Congress intended this provision [[1132(a)(3)]to be a “catchall” that would act “as a safety net, offering appropriate equitable relief for injuries caused by violations that § 502 does not elsewhere adequately remedy.” Varity Corp. v. Howe, 516 U.S. 489, 512, 116 S. Ct. 1065, 134 L. Ed. 2d 130 (1996). This provision authorizes some individualized claims for breach of fiduciary duty, but under precedents handed down by the Eleventh Circuit Court of Appeals, not where plaintiffs had a cause of action based on the same allegations under § 1132(a)(1)(B) or ERISA’s other more specific remedial provisions. See, e.g., Jones v. Am. Gen. Life & Accident Ins. Co., 370 F.3d 1065, 1073-74 (11th Cir.), reh’g denied, 116 Fed. Appx. 254 (11th Cir. 2004); Ogden v. Blue Bell Creameries U.S.A., Inc., 348 F.3d 1284, 1286-88 (11th Cir. 2003); Katz v. Comprehensive Plan of Group Ins., ALLTEL, 197 F.3d 1084, 1088-89 (11th Cir. 1999) [*11] reh’g denied 209 F.3d 726 (11th Cir. 2000). Accord, Nolte v. BellSouth Corp., No. 1:06-cv-762-WSD, 2007 U.S. Dist. LEXIS 2108, 2007 WL 120842, *3-*7 (N.D. Ga. Jan. 11, 2007).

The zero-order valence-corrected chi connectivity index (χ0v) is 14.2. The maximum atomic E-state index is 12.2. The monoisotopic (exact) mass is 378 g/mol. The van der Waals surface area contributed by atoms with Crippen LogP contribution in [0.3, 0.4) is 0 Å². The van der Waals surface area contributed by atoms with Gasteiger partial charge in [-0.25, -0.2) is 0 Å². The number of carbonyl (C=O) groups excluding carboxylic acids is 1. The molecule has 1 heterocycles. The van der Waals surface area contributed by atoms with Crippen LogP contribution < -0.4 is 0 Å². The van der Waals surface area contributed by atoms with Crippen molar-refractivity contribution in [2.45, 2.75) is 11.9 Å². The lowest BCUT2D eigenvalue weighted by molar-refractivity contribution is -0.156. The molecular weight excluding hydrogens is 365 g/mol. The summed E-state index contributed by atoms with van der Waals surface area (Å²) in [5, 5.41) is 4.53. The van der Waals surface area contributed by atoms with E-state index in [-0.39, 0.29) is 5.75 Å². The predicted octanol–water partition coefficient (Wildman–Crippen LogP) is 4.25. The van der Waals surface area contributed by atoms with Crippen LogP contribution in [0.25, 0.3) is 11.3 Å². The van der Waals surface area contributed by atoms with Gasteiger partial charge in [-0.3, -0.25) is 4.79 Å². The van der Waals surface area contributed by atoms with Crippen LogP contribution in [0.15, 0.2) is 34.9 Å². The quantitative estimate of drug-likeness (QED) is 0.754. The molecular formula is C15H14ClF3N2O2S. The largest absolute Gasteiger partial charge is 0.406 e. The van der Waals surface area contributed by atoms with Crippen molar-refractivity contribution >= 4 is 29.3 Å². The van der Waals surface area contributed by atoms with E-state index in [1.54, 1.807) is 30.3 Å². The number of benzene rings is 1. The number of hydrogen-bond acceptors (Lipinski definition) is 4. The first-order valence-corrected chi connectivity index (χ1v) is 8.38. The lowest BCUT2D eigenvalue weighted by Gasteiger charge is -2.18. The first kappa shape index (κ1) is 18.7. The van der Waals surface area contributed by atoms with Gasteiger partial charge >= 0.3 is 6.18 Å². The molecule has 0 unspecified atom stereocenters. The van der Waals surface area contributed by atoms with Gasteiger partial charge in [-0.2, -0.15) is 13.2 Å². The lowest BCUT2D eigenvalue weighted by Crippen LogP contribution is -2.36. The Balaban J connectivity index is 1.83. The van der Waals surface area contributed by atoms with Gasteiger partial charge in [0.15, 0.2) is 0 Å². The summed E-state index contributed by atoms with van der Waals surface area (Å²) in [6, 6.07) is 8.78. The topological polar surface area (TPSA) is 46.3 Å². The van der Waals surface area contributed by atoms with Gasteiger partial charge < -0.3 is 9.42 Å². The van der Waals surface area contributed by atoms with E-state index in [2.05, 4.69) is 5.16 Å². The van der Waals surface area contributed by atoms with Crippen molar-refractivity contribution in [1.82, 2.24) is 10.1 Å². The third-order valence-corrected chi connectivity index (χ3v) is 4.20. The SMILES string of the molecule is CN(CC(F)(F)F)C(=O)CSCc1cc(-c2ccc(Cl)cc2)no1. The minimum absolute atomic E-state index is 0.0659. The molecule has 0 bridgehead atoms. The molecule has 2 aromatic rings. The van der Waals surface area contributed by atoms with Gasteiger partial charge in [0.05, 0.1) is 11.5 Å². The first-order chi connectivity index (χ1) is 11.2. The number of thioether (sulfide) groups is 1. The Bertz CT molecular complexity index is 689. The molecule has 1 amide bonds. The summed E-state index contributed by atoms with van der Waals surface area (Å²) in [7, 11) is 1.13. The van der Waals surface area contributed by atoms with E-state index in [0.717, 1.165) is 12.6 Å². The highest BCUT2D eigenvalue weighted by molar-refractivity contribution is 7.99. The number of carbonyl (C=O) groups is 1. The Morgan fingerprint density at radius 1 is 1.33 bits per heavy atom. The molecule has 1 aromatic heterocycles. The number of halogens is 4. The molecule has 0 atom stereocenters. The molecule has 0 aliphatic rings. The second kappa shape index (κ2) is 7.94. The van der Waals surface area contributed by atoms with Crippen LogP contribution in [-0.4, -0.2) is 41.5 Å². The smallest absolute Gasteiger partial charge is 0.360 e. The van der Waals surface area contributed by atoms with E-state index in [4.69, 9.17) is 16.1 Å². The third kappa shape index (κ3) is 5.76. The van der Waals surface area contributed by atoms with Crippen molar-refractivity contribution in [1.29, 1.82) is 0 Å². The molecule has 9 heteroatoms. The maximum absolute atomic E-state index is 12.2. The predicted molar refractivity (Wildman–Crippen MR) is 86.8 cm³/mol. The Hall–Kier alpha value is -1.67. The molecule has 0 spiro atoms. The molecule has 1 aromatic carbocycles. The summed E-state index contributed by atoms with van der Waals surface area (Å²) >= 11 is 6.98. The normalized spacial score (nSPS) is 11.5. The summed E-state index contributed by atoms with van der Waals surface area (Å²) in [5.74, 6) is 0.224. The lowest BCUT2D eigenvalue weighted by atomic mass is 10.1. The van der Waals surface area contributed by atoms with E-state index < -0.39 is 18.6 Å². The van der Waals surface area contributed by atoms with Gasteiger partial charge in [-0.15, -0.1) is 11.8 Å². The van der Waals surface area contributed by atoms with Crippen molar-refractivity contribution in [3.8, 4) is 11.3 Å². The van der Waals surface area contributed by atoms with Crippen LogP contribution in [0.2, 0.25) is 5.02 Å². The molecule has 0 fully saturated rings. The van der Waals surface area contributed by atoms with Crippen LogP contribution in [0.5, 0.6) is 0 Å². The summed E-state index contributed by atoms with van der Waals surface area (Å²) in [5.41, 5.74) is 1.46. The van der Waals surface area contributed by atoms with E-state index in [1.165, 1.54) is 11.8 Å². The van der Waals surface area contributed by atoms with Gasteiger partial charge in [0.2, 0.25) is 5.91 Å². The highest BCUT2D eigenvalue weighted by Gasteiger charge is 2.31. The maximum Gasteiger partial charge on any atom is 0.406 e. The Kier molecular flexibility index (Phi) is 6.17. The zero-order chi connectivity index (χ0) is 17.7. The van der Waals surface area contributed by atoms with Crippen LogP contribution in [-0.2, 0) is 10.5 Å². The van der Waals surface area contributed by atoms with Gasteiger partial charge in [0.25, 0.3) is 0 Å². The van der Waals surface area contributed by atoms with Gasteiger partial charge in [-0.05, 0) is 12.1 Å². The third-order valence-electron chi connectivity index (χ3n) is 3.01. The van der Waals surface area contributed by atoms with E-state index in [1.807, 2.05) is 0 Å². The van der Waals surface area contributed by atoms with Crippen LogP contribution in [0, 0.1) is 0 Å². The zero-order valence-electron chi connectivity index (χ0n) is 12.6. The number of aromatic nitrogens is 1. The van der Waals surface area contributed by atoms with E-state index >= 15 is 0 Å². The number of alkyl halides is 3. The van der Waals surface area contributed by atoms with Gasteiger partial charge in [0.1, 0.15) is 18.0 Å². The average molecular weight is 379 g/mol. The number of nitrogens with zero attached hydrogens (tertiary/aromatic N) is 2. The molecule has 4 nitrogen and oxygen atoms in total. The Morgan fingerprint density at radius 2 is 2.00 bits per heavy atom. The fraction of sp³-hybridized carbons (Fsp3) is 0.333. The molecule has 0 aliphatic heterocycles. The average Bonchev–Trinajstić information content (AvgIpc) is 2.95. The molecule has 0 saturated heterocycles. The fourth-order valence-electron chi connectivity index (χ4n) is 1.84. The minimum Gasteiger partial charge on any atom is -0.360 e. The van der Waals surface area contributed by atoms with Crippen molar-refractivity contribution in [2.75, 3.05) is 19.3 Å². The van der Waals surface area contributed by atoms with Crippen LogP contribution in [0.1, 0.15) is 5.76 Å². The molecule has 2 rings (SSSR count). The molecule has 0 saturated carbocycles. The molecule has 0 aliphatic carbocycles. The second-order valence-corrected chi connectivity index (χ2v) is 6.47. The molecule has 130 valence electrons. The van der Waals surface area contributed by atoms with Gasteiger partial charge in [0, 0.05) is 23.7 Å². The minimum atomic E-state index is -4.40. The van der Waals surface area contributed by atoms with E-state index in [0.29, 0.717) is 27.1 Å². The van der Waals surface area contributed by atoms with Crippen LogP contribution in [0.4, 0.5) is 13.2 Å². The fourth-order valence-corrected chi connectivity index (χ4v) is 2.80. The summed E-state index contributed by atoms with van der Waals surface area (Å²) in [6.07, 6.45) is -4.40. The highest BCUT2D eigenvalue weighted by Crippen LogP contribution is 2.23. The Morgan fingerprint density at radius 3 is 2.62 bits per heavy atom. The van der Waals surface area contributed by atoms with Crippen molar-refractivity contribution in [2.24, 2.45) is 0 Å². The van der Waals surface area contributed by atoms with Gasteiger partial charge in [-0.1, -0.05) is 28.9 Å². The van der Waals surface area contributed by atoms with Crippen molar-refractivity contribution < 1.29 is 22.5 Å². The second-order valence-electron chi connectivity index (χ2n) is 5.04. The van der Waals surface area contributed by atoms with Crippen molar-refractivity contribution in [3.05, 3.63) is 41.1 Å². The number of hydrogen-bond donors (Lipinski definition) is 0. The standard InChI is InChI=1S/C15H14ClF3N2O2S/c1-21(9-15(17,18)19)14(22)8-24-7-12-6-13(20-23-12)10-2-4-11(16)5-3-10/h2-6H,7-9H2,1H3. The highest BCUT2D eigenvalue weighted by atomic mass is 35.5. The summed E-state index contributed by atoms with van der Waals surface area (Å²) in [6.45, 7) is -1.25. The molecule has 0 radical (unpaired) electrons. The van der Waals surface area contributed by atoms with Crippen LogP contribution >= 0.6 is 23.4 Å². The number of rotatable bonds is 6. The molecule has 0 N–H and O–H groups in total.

In light of these cases, it is clear that this Court must determine whether the allegations supporting the § 1132(a)(3) claim were also sufficient to state a cause of action under § 1132(a)(1)(B), regardless of the relief sought. 370 F.3d at 1073. Thus, the fact that Plaintiffs have recast the relief they seek from claims for damages into claims for equitable relief, the Court must focus on whether the factual predicate for their claim could have supported a cause of action under § 1132(a)(1)(B).
The court determined that the plaintiffs could have paid for the scan themselves and filed a claim for benefits. So, the court reasoned, the plaintiffs just had a garden variety claim denial case under (a)(2).